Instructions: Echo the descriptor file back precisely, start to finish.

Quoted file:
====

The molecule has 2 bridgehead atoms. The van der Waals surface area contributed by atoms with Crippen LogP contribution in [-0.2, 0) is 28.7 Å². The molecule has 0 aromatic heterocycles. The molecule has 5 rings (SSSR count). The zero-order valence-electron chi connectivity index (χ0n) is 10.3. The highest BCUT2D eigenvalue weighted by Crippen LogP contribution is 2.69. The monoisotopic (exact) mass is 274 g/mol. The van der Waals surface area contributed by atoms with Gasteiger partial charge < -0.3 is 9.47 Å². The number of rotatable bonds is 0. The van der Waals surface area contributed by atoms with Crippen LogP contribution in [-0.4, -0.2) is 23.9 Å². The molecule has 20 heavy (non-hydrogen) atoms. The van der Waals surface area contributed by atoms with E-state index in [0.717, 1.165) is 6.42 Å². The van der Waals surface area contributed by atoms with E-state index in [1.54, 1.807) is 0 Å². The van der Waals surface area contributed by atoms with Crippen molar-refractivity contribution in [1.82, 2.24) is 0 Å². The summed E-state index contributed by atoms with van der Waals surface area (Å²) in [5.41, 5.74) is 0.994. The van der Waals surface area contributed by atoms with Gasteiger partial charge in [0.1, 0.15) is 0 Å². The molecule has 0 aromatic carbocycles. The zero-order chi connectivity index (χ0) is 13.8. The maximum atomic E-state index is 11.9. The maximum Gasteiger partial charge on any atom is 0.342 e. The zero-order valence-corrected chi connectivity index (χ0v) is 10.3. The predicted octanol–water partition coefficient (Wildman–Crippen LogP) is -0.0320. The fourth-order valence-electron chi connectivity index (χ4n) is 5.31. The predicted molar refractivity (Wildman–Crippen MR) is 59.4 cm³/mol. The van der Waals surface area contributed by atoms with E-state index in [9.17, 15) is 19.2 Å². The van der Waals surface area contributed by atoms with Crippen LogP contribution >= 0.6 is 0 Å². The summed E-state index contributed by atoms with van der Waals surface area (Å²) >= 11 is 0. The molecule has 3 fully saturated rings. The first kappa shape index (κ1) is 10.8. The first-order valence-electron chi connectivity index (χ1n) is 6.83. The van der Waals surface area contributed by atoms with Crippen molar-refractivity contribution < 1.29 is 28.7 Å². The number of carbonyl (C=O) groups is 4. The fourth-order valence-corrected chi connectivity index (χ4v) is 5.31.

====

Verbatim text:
The molecule has 2 bridgehead atoms. The van der Waals surface area contributed by atoms with Crippen LogP contribution in [-0.2, 0) is 28.7 Å². The molecule has 0 aromatic heterocycles. The molecule has 5 rings (SSSR count). The zero-order valence-electron chi connectivity index (χ0n) is 10.3. The highest BCUT2D eigenvalue weighted by Crippen LogP contribution is 2.69. The monoisotopic (exact) mass is 274 g/mol. The van der Waals surface area contributed by atoms with Gasteiger partial charge < -0.3 is 9.47 Å². The number of rotatable bonds is 0. The van der Waals surface area contributed by atoms with Crippen LogP contribution in [-0.4, -0.2) is 23.9 Å². The molecule has 20 heavy (non-hydrogen) atoms. The van der Waals surface area contributed by atoms with E-state index in [0.717, 1.165) is 6.42 Å². The van der Waals surface area contributed by atoms with E-state index in [1.54, 1.807) is 0 Å². The van der Waals surface area contributed by atoms with Crippen molar-refractivity contribution in [1.82, 2.24) is 0 Å². The summed E-state index contributed by atoms with van der Waals surface area (Å²) in [5.41, 5.74) is 0.994. The van der Waals surface area contributed by atoms with Gasteiger partial charge in [0.1, 0.15) is 0 Å². The molecule has 0 aromatic carbocycles. The zero-order chi connectivity index (χ0) is 13.8. The maximum atomic E-state index is 11.9. The maximum Gasteiger partial charge on any atom is 0.342 e. The zero-order valence-corrected chi connectivity index (χ0v) is 10.3. The predicted octanol–water partition coefficient (Wildman–Crippen LogP) is -0.0320. The fourth-order valence-electron chi connectivity index (χ4n) is 5.31. The predicted molar refractivity (Wildman–Crippen MR) is 59.4 cm³/mol. The van der Waals surface area contributed by atoms with E-state index in [9.17, 15) is 19.2 Å². The van der Waals surface area contributed by atoms with Crippen LogP contribution >= 0.6 is 0 Å². The summed E-state index contributed by atoms with van der Waals surface area (Å²) >= 11 is 0. The molecule has 3 fully saturated rings. The first kappa shape index (κ1) is 10.8. The first-order valence-electron chi connectivity index (χ1n) is 6.83. The van der Waals surface area contributed by atoms with Crippen molar-refractivity contribution < 1.29 is 28.7 Å². The number of carbonyl (C=O) groups is 4. The fourth-order valence-corrected chi connectivity index (χ4v) is 5.31.